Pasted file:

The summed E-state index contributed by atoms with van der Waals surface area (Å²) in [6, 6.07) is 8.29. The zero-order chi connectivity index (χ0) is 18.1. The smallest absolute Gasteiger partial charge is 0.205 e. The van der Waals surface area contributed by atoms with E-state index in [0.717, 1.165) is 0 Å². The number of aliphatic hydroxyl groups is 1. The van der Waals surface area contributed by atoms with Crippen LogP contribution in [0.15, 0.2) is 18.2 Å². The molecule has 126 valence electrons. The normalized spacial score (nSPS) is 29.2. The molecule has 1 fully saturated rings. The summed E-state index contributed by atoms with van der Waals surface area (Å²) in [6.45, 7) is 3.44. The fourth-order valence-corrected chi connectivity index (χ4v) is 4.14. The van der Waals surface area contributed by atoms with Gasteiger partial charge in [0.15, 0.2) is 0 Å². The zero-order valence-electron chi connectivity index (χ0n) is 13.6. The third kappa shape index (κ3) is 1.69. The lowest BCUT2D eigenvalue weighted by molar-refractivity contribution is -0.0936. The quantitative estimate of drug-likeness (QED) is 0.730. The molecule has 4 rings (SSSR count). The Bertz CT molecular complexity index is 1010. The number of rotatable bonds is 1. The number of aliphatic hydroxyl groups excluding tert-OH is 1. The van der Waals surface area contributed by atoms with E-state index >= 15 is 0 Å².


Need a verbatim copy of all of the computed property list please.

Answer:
The summed E-state index contributed by atoms with van der Waals surface area (Å²) in [6, 6.07) is 8.29. The zero-order chi connectivity index (χ0) is 18.1. The smallest absolute Gasteiger partial charge is 0.205 e. The van der Waals surface area contributed by atoms with E-state index in [0.717, 1.165) is 0 Å². The number of aliphatic hydroxyl groups is 1. The van der Waals surface area contributed by atoms with Crippen LogP contribution in [0.15, 0.2) is 18.2 Å². The molecule has 126 valence electrons. The normalized spacial score (nSPS) is 29.2. The molecule has 1 fully saturated rings. The summed E-state index contributed by atoms with van der Waals surface area (Å²) in [6.45, 7) is 3.44. The fourth-order valence-corrected chi connectivity index (χ4v) is 4.14. The van der Waals surface area contributed by atoms with Gasteiger partial charge in [0.15, 0.2) is 0 Å². The zero-order valence-electron chi connectivity index (χ0n) is 13.6. The third kappa shape index (κ3) is 1.69. The lowest BCUT2D eigenvalue weighted by molar-refractivity contribution is -0.0936. The quantitative estimate of drug-likeness (QED) is 0.730. The molecule has 4 rings (SSSR count). The Bertz CT molecular complexity index is 1010. The number of rotatable bonds is 1. The number of aliphatic hydroxyl groups excluding tert-OH is 1. The van der Waals surface area contributed by atoms with E-state index >= 15 is 0 Å².